Harvard economics professor Larry Summers noted in a 2014 article that, from time immemorial, the greatest economic problem had been coping with scarcity, as humanity could not produce enough to satisfy everybody. But the problem has now been changing, initially in advanced economies, and over time in most of the world. “The economic challenge of the future will not be producing enough. It will be providing enough good jobs.”
Technology has been replacing workers and improving productivity ever since the advent of the Industrial Revolution in the second half of the 18th century. In past technology-based economic revolutions, the periods of creative destruction and high unemployment eventually worked themselves out. Over time, these same disruptive technologies and innovations led to the transformation of the economy and the creation of new industries and new jobs.
“Previous technological innovation has always delivered more long-run employment, not less. But things can change,” notes a 2014 Economist article on the future of jobs. “Nowadays, the majority of economists confidently wave such worries away. By raising productivity, they argue, any automation which economises on the use of labour will increase incomes. That will generate demand for new products and services, which will in turn create new jobs for displaced workers… Yet some now fear that a new era of automation enabled by ever more powerful and capable computers could work out differently.”
The machines of the industrial economy made up for our physical limitations, - steam engines enhanced our physical power, railroads and cars helped us go faster, and airplanes gave us the ability to fly. The machines of the digital economy are now making up for our cognitive limitations, augmenting our intelligence and our ability to process vast amounts of information. They are now being increasingly applied to activities requiring intelligence and cognitive capabilities that not long ago were viewed as the exclusive domain of humans. These technology advances are truly pushing the boundaries between human and machines.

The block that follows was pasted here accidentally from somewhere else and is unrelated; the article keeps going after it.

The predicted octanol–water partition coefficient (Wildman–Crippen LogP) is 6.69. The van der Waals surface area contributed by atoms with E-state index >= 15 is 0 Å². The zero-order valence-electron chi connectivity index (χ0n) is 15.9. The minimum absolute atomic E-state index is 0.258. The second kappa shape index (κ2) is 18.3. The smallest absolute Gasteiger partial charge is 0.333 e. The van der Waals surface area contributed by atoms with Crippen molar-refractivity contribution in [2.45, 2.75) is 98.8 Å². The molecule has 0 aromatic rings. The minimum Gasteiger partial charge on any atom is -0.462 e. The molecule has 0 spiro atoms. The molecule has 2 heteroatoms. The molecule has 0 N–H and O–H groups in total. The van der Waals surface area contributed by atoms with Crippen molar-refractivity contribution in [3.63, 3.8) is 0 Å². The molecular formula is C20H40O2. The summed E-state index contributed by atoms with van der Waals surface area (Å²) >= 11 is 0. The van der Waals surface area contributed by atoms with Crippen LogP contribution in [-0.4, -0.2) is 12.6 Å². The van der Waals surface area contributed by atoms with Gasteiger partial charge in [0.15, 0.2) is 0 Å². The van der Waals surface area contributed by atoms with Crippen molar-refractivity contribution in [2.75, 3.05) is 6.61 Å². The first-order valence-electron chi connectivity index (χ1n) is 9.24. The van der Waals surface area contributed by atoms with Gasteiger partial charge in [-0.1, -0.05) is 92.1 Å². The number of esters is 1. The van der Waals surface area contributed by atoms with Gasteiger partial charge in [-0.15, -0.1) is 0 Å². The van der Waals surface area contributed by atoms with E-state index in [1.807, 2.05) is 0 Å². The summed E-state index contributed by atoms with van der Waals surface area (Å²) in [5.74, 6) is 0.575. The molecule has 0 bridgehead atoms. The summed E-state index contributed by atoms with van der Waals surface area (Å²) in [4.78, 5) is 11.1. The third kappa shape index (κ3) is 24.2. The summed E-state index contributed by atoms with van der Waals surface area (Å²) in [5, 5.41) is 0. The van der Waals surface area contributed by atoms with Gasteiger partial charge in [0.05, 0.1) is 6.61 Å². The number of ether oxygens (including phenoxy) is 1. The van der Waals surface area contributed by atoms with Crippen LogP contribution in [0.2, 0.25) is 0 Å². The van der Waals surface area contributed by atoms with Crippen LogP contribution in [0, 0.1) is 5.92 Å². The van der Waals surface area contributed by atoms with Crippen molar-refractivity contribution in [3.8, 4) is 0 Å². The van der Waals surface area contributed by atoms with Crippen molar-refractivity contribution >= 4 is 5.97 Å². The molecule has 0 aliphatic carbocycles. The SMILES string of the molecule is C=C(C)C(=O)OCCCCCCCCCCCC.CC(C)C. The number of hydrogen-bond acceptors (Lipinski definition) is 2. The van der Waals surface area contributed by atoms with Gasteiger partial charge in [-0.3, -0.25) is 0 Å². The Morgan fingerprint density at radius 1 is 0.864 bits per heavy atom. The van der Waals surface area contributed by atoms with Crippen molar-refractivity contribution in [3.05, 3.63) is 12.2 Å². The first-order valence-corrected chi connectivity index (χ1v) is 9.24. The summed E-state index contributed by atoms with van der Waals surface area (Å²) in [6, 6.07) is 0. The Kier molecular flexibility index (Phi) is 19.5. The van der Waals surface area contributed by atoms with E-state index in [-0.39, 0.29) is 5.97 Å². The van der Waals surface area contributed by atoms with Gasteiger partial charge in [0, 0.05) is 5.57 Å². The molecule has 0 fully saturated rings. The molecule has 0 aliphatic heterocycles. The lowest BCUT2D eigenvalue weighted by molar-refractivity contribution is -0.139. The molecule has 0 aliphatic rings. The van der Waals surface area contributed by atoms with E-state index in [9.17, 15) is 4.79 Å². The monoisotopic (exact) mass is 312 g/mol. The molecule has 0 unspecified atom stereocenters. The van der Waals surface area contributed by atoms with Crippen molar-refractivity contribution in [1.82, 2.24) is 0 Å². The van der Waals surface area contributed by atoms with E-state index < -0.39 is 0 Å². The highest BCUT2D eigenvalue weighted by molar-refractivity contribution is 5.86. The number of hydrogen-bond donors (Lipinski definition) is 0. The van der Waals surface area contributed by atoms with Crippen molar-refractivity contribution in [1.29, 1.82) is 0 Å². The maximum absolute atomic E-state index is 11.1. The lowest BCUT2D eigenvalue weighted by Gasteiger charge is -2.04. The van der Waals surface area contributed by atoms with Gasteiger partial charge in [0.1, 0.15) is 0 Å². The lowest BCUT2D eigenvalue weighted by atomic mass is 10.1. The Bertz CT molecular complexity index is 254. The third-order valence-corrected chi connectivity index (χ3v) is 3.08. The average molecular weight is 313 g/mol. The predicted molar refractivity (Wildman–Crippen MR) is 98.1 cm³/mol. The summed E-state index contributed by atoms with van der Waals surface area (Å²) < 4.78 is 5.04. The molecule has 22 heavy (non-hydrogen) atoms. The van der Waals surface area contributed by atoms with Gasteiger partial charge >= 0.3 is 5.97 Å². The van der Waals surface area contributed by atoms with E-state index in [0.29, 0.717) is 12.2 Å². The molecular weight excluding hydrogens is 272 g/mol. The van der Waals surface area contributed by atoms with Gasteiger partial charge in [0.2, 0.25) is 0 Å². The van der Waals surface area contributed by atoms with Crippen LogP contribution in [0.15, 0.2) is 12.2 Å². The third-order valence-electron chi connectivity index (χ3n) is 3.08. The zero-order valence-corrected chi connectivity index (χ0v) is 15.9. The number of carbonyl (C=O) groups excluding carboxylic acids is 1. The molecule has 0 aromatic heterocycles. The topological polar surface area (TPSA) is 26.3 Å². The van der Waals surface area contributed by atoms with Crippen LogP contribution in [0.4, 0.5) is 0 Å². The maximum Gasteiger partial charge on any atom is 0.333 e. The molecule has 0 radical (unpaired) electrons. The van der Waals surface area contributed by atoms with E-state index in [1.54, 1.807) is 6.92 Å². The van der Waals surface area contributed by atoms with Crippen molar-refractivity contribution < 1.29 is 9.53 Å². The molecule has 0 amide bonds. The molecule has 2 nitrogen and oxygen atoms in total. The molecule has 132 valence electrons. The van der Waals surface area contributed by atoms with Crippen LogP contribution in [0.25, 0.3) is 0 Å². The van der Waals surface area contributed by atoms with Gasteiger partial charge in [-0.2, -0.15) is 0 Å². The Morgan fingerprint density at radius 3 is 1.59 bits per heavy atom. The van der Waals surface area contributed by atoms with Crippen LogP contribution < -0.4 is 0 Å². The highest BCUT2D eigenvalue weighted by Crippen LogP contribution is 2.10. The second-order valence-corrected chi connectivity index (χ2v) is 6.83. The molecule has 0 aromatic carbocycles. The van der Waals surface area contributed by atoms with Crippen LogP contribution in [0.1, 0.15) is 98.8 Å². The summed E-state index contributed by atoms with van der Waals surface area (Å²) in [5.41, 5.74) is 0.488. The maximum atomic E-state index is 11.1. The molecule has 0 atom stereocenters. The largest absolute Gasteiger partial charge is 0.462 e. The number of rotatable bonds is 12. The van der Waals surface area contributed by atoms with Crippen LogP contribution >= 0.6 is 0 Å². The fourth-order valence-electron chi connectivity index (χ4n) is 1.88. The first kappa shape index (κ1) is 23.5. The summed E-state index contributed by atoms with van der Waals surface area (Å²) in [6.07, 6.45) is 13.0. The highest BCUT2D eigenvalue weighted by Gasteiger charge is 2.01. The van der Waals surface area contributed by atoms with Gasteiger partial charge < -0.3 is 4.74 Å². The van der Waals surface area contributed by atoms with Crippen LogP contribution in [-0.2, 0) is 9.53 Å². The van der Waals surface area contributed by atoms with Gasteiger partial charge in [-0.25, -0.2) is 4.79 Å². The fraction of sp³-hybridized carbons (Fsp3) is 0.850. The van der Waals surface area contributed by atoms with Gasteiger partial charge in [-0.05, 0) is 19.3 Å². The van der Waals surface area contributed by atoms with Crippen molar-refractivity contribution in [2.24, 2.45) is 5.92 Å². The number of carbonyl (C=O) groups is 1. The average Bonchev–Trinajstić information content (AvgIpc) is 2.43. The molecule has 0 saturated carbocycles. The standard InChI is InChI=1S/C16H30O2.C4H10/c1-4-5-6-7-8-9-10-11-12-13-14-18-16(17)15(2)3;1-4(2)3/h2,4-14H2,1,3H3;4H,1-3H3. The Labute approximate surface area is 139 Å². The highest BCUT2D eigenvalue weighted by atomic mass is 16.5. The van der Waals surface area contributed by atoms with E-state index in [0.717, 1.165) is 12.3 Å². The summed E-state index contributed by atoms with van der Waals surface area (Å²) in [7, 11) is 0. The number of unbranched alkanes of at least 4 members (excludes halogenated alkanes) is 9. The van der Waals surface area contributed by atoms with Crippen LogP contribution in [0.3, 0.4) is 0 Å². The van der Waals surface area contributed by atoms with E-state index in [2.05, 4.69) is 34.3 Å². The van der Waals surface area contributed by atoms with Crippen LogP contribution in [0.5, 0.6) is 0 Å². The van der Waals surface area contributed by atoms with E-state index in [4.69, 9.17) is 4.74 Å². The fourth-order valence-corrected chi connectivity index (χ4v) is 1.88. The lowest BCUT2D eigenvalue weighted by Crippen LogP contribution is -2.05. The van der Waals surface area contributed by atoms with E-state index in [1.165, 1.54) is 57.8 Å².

Many workers are learning to co-evolve with our intelligent machines, and as has been the case in the past, they will be ready for whatever new jobs are created. But, our fear is that this time is different and the long predicted era of technological unemployment is finally upon us. Technology advances are running so far ahead that large numbers of people may not be able to keep up, and the future will bring even more serious economic disruptions.
Just before the launch of the Initiative on the Digital Economy, I participated in an MIT roundtable on the future of jobs that discussed many of the issues IDE is now addressing. After listening to a number of experts throughout the day, the main conclusion I took away from the roundtable is that, - while having lots of ideas, hypotheses and hopes, - we truly don’t know where jobs will come from in the coming years, particularly for the middle- and low-level income earners being left behind by the digital revolution.
In the three years since IDE was launched, technology advances have continued their dramatic pace. Examples abound. Having conquered chess 20 years ago, an AI program recently won a round of Go, -a much more complex game than chess, - against one of the world’s top players. Our robots keep getting smarter and more capable. And, while we’re not quite sure when they’ll be all around us, self-driving vehicles keep achieving milestone after milestone.
That’s why it’s particularly heartening that MIT, which has been at the forefront of many of these technology innovations, is also seriously addressing their painful impact on so many, and searching for breakthrough innovations that will improve the economic prospects of workers everywhere.
The deadline for submitting application for the Inclusive Innovation Competition is June 15. The winners will be announced toward the end of September. I’m truly looking forward to the creative solutions they all come up with.